With one-third of Americans obese and a full two-thirds overweight, at least some Americans are re-thinking their pigging out.
"I work hard every day to bring home the bacon for my family," explains downtown New Yorker Lance Angelo, who, at a modest five-foot-six, tips the scales at a generous two hundred forty-five pounds. "So I always figured hey, I ought to get my fair share of that bacon, too."
And get his fair share he did. Lance loved pigging out on pig products so much - whether in the form of bacon, sausage, grilled ham-and-cheese sandwiches, pulled pork, or otherwise - that at times he wondered...could it be possible that he actually loved pigs?
"They get a bad rap," Lance elaborates now. "But I'm a compassionate, open-minded guy. I saw Charlotte's Web, I saw Babe. Growing up in Norman, Oklahoma, I saw those adorable greased baby piglets wiggle out of people's reach at the county fair. Yes, pigs are delicious - but they're also smart and really cute. That fact never completely escaped me."
Lance's porcine evolution reached a tipping point early one Monday morning in August outside Ansel Bakery in SoHo. It was barely eight o'clock a.m. After eight weeks of trying and a three-hour-plus-wait, Lance had finally - finally! - managed to procure his first-ever Cronut, the croissant-donut hybrid, the craze for which has consumed sweet-toothed New Yorkers. ('It was good,' he says.)
Unfortunately for the dozens of folks behind him in line, Lance's Cronut was the bakery's last Cronut of the day - and those Cronut-less folks turned their trans-fat-deficient-disappointment on Lance, not sugarcoating their animosity in the slightest.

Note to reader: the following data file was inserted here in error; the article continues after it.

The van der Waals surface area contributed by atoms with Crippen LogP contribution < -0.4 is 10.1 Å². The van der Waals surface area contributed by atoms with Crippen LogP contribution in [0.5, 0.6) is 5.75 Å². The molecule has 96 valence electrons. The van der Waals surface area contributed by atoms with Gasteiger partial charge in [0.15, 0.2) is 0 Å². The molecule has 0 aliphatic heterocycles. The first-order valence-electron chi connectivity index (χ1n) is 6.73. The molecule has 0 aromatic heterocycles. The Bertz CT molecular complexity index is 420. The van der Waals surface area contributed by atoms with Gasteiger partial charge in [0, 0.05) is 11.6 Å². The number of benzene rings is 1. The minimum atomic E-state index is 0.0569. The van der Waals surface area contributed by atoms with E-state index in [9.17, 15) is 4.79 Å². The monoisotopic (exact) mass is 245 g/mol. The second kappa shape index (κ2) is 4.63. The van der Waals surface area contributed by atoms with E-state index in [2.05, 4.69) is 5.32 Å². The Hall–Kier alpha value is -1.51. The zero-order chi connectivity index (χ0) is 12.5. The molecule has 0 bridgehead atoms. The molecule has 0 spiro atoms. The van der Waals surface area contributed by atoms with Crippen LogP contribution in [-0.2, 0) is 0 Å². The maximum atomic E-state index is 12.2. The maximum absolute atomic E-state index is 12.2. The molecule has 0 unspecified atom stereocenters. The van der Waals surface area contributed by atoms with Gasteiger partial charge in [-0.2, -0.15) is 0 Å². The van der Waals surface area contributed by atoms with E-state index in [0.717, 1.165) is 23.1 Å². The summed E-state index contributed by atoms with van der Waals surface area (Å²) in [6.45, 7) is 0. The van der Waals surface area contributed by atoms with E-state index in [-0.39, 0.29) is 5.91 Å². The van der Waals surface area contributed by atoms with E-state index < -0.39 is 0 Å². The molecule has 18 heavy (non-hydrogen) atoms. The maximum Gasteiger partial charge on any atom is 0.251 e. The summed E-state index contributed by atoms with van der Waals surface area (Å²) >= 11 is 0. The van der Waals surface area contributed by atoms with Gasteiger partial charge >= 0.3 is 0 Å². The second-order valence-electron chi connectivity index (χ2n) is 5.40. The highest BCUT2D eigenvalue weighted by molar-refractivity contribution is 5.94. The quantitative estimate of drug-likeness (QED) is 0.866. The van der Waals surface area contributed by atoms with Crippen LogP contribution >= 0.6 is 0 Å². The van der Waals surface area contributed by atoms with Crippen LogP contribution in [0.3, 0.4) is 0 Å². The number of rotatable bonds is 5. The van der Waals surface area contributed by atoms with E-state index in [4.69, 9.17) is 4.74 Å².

"One woman was crying," Lance recounts, "and people were calling me all kinds of nasty names. Then this one lady yelled out, 'You fat lazy pig! The last thing you should be eating is a Cronut.' Everyone else started chiming in yelling, 'Yeah, go home, pig! Go roll around in some mud or something.'"
Here, Lance pauses; clearly, the words, even repeated by him, still hit extremely close to home.
"They were right," he says, emotion flickering across his chubby red cheeks. "I realized in that moment, I am a pig. More fat than lazy, but a pig, no question about it. I eat like a pig, and plenty of people say I look like one. On the plus side, just like pigs, I'm also cute and fun and smart. Essentially, pigs and me - no different."
That awareness changed Lance's life - or at least his diet.
"How could I eat what I am?" he asks, his tone philosopical. "I wouldn't anyone to eat me. I wouldn't want my cute curly tail chopped off without anesthetics, I wouldn't want to spend my life in some crowded factory farm barely able to move on a floor covered in my own crap. That would suck! I'm a fat pig, I admit it. But I'm one of the lucky ones; no one's going to eat me."
Supplementing that last remark with a cautionary knock on the wooden door frame of his Lower East Side home, Lance continues, "And I'm not going to eat them. Not ever. Pigs and me, we're in this together."
Somewhat to his own surprise, Lance's shift in perspective had a profound effect on his plus-sized friends, who began forgoing their own pork chops and hot dogs in favor of tofu, tempeh, and even the occasional apple. Turning the standard "You are what you eat" mantra on its head, their refrain became, "Don't eat what you are." Born-and-raised Manhattanites, Lance's buddies informally refer to themselves as "Native New Porkers."
"Pigs don't eat pigs," pronounced Lance's curvy girlfriend, Debbie Lee Harding, proudly. "I may be a pig, but I'm no cannibal."
And the same holds true for police detective Seamus O'Connor, proud wearer of the shiny silver NYPD badge.
Says Detective O'Connor, "How many times over the course of my career have I been called a pig? Too many to count. We pigs need to stick together. This may be a dog-eat-dog world we're living in, but no more pig-eat-pig. Not anymore. Not if my colleagues and I have anything to do with it."